Community Leaders Plan Stadium Catalyst Project for Downtown High Point
HIGH POINT, NC (APRIL 3, 2017) – The High Point City Council has voted to approve the purchase of land in downtown High Point that will allow community leaders to move forward with plans to build a multi-purpose stadium. The proposed stadium will cost an estimated $30 million to construct and would be built on a site bordered by Elm, Gatewood, Lindsay and English streets. The land and stadium will be owned by the City of High Point but will not require new taxes or an increase in tax rates.
Forward High Point, a nonprofit coalition of community leaders, is leading the stadium effort, which is a key part of a revitalization plan adopted by the High Point City Council in 2016 to bring new restaurants, residents and commercial activity to downtown High Point while maintaining the city’s furniture showroom heritage. Forward High Point is proposing a multi-purpose stadium that will seat approximately 5,000 for baseball and up to 7,500 for concerts and other events.
A community leader is working to recruit an Atlantic League professional baseball team to serve as the primary tenant of the new stadium. The Board of the Atlantic League of Professional Baseball Clubs unanimously endorses moving forward with negotiations to have a franchise in High Point following discussions with a potential local ownership group.
In addition to professional baseball, the stadium would be able to host college baseball, football, lacrosse, soccer, concerts, festivals, religious gatherings, holiday events, scout camping nights, movie screenings and a wide range of other community events. Construction on the stadium may begin as early as this fall, and the first game could be scheduled to be played there in spring 2019.
The City’s financial advisor, Davenport & Company, provided an independent analysis that determined no increase in the tax rate would be needed and that the project would not have an impact on the City of High Point’s future bond rating. The five primary sources that will be used to repay the project debt are: the team’s annual lease, facility fees, parking surcharge, naming rights and increased property tax revenues. The increased property tax revenues are largely based on new development in and around the stadium.
“Although our two annual High Point Markets bring large numbers of people to the city and have a very positive impact on our tax base, our community must act now to sustain itself for the other 50 weeks of the year when the Markets are not taking place,” Forward High Point executive director Ray Gibbs said. “Having a vibrant downtown year-round not only is important for enhancing the quality of life for local residents, but it is an economic reality that we must do something to become more competitive and attract a new generation of people and businesses to High Point.”
“Other cities across America of similar size to High Point, including Fayetteville and Gastonia, are constructing stadiums to serve as new centers of activity in their downtown areas,” Forward High Point board chair Doyle Early, Jr. said. “Sports stadiums, particularly baseball stadiums, have strong track records of successes for serving as hubs for private investment and new development in urban areas. You don’t have to look any further than our neighboring cities of Greensboro and Winston-Salem to see the positive economic impact of their downtown stadiums.”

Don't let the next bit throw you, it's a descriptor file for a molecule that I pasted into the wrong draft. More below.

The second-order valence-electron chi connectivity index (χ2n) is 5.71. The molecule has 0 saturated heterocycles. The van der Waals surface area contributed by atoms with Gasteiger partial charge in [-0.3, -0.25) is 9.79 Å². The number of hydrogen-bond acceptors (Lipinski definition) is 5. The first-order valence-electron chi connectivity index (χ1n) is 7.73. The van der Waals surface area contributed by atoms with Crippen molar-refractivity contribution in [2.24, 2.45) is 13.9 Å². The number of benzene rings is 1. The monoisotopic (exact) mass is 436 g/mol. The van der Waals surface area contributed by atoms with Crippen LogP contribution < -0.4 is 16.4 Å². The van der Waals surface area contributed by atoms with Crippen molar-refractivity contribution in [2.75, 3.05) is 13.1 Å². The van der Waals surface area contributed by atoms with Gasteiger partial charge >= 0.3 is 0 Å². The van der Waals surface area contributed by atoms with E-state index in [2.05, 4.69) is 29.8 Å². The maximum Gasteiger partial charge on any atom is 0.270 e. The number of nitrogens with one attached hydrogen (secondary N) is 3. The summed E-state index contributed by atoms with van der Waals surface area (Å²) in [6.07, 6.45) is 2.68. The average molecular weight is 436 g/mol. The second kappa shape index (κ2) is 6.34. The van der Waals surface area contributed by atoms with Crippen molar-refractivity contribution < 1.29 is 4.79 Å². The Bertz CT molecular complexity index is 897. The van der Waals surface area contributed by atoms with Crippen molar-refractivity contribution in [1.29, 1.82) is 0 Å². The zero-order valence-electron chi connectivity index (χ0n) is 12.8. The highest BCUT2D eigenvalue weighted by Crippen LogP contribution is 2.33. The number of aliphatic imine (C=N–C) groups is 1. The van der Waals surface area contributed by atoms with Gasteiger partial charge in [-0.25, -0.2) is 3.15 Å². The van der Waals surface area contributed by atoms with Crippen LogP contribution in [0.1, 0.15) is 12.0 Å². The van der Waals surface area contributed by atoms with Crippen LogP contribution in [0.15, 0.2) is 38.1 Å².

A special task force appointed by Mayor Bill Bencini working in conjunction with the High Point Convention & Visitors Bureau and City Project commissioned a 13-month stadium feasibility study conducted by industry-leader Convention Sports & Leisure that estimates within a decade a multi-purpose stadium would serve as a catalyst to attract 350 new residential units; 35,000 square feet of retail; 30,000 square feet of restaurants; 300 hotel rooms and 75,000 square feet of office space to downtown High Point. To date, only private funds have been used to fund the feasibility study.
“The growth projected by the Convention Sports & Leisure study represents approximately $99 million in new private investment in High Point,” Gibbs said. “From what we’re seeing already happening in other cities, we think the estimated new investment as a result of the stadium may be conservative.”
The Convention Sports & Leisure study also showed that the stadium construction itself would generate 137 new full-time jobs. After its completion, the study said the stadium would support 708 new full-time equivalent jobs annually. The study also indicated that the stadium would host more than 150 annual events, with a combined attendance of at least 250,000 people.
About Forward High Point – Forward High Point is a nonprofit organization formed as a public-private partnership in 2016 to lead the effort to bring new energy into downtown High Point above and beyond the furniture market and showroom district. Forward High Point’s strategic mission is to transform downtown High Point into an extraordinary and vibrant destination to live, work, study and play. Governed by a board of directors with significant representation of the City of High Point as well as local business and civic leaders, Forward High Point has been tasked with not only planning for, but also implementation of, goals mandated by the High Point City Council.